As the US imposed controversial tariffs on Chinese imports – and China responded in kind – President Donald Trump met with European Commission President Jean-Claude Juncker. The two parties agreed to suspend the introduction of new tariffs while discussions remain ongoing and to work towards eliminate levies on non-auto industrial products.
- The EU and Japan signed a free-trade deal
- The IMF cut its economic growth forecast for the eurozone
- The ECB remained broadly positive towards the eurozone’s growth prospects
To view the series of market updates through July, click here
As the US imposed controversial tariffs on Chinese imports – and China responded in kind – President Donald Trump met with European Commission President Jean-Claude Juncker. Last month, the US announced plans to impose harsh levies on car imports from the EU; nevertheless, following their July meeting, the two parties agreed to suspend the introduction of new tariffs while discussions remain ongoing and to work towards eliminate levies on non-auto industrial products. The EU also agreed to increase its purchase of US liquefied natural gas and soybeans.
“There will be “no winners from Brexit”, according to the IMF”
Meanwhile, in contrast with the rising levels of protectionism emanating from the US, the EU and Japan signed a free-trade deal that will encompass one-third of the world’s GDP and over 600 million people. The EU already exports over €58 billion-worth of goods and €28 billion-worth of services every year, and the deal is expected to increase this by as much as 24%. Following the agreement, Jean-Claude Juncker said: “We are making … a statement about the future of free and fair trade … we are stronger and better off when we work together”.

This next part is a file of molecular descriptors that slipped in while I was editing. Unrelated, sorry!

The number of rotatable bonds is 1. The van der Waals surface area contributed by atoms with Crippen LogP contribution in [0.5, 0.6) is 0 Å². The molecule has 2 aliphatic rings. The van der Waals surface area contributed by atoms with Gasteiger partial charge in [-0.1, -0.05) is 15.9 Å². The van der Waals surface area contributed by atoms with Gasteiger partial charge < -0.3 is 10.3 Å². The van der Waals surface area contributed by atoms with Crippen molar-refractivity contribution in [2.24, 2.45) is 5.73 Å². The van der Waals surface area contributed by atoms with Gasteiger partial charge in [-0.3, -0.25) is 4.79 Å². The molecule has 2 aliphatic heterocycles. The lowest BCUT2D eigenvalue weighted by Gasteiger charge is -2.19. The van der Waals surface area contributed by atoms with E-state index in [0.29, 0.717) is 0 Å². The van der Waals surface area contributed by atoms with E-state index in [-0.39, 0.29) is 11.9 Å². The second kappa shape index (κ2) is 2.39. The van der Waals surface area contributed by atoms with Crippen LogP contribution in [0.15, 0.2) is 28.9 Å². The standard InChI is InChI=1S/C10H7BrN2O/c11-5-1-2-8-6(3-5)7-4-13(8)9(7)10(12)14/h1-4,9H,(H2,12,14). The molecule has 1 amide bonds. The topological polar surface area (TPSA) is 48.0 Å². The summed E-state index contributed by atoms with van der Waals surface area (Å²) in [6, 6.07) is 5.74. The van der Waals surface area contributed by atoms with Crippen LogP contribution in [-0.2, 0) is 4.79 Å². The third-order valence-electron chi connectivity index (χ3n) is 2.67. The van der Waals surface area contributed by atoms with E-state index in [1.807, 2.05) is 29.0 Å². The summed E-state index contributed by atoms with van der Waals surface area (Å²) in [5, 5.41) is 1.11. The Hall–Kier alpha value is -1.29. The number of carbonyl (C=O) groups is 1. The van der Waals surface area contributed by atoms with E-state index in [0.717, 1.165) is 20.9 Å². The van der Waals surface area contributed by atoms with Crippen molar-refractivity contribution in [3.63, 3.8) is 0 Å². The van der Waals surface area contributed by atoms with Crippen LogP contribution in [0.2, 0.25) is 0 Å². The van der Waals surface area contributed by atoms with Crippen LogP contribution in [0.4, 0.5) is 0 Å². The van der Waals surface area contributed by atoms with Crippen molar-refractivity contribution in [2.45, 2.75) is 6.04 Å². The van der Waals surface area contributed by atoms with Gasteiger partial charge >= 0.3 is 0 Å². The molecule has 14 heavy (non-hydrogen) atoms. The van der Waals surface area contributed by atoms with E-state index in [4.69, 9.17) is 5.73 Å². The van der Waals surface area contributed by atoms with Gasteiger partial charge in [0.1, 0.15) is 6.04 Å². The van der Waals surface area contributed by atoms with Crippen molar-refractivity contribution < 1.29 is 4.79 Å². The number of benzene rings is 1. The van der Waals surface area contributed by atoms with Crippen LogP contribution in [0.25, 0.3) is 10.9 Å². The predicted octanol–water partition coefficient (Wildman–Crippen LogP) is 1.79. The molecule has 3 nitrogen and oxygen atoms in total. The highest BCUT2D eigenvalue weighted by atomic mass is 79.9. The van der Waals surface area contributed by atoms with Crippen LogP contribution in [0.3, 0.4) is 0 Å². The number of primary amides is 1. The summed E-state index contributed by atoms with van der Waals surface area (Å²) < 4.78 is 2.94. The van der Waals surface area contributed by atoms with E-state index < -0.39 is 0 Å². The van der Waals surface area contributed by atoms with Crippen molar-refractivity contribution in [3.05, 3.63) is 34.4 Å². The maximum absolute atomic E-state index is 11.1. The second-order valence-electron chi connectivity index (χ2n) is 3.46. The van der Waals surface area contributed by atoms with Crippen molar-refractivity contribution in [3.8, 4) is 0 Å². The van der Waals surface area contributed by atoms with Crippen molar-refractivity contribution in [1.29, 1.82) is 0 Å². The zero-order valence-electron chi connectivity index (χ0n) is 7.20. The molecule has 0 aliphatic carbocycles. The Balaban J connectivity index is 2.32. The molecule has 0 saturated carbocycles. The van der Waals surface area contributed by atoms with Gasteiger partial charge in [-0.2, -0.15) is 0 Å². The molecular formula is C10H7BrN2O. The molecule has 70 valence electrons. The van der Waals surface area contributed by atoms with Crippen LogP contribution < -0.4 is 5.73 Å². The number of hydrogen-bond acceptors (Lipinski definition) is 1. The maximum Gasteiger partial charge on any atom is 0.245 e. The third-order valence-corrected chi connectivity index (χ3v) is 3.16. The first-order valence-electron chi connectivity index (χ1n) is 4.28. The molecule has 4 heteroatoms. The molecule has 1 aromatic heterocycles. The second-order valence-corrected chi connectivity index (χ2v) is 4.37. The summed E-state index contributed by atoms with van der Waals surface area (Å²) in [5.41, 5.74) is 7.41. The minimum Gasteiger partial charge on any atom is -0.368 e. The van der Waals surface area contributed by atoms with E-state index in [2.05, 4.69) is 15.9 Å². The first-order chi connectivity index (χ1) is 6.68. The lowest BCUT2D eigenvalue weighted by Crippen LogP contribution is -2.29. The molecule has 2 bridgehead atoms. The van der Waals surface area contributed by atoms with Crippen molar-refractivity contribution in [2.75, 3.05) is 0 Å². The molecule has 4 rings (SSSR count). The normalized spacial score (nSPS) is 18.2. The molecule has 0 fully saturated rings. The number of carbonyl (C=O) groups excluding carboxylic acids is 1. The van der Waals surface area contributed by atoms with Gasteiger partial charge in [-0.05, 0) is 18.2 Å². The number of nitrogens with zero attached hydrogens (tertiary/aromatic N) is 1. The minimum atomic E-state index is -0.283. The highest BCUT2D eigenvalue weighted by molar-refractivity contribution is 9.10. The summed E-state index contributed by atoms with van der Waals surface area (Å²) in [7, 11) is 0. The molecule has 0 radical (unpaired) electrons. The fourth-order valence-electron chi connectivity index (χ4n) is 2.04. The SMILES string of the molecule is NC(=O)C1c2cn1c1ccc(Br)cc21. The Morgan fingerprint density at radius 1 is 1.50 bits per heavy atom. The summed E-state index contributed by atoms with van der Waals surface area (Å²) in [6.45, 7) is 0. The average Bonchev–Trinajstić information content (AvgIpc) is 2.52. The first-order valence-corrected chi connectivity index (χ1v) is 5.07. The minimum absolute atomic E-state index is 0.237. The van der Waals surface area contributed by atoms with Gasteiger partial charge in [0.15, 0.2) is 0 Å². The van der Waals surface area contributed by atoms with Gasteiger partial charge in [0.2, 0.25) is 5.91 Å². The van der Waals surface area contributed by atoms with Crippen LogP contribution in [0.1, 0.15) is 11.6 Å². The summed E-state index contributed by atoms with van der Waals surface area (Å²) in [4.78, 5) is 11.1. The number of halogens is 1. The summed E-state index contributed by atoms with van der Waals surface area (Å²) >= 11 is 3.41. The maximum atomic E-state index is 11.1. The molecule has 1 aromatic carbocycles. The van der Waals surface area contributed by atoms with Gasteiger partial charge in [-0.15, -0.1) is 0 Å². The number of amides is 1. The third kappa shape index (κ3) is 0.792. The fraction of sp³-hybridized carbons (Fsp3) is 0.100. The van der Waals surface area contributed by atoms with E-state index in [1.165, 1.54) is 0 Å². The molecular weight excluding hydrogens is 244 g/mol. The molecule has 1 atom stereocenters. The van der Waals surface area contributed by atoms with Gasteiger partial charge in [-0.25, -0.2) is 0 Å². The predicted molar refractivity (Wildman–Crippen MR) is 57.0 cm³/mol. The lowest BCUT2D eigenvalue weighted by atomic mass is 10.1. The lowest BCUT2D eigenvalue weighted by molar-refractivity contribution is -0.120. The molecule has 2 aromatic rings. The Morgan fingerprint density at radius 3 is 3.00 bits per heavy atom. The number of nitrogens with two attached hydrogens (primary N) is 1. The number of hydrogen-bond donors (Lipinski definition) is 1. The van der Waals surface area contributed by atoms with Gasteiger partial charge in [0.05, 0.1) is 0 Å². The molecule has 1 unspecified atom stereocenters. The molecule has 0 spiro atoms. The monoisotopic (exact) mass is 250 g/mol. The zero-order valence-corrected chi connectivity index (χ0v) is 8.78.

The European Central Bank (ECB) maintained its monetary policy stance as expected in July and ECB President Mario Draghi retained his positive tone towards the eurozone’s economic outlook despite global trade tensions. The Dax Index climbed by 4.1% over July as a whole, while the CAC 40 Index rose by 3.5%.
There will be “no winners from Brexit”, according to a study undertaken by the International Monetary Fund” (IMF), which found that higher barriers to trade, capital and the movement of labour will harm output and jobs throughout the EU. The impact of a “no-deal” scenario is likely to be even more damaging to Europe’s long-term annual GDP growth, with countries such as Ireland, Belgium, Luxembourg, Malta and the Netherlands particularly hard hit.
The IMF cut its growth forecast for the eurozone’s economy from 2.4% to 2.2% in 2018 and from 2% to 1.9% in 2019. Growth is likely to be dampened by weaker-than-anticipated activity in Germany and France, and by political uncertainties and deteriorating financial conditions in Italy. Elsewhere, having posted growth of 5.9% in 2017, activity in emerging and developing European economies is expected to moderate to 4.3% this year and to 3.6% next year as large external deficits take their toll on some economies, including Turkey.
A version of this and other market briefings are available to use in our newsletter builder feature. Click here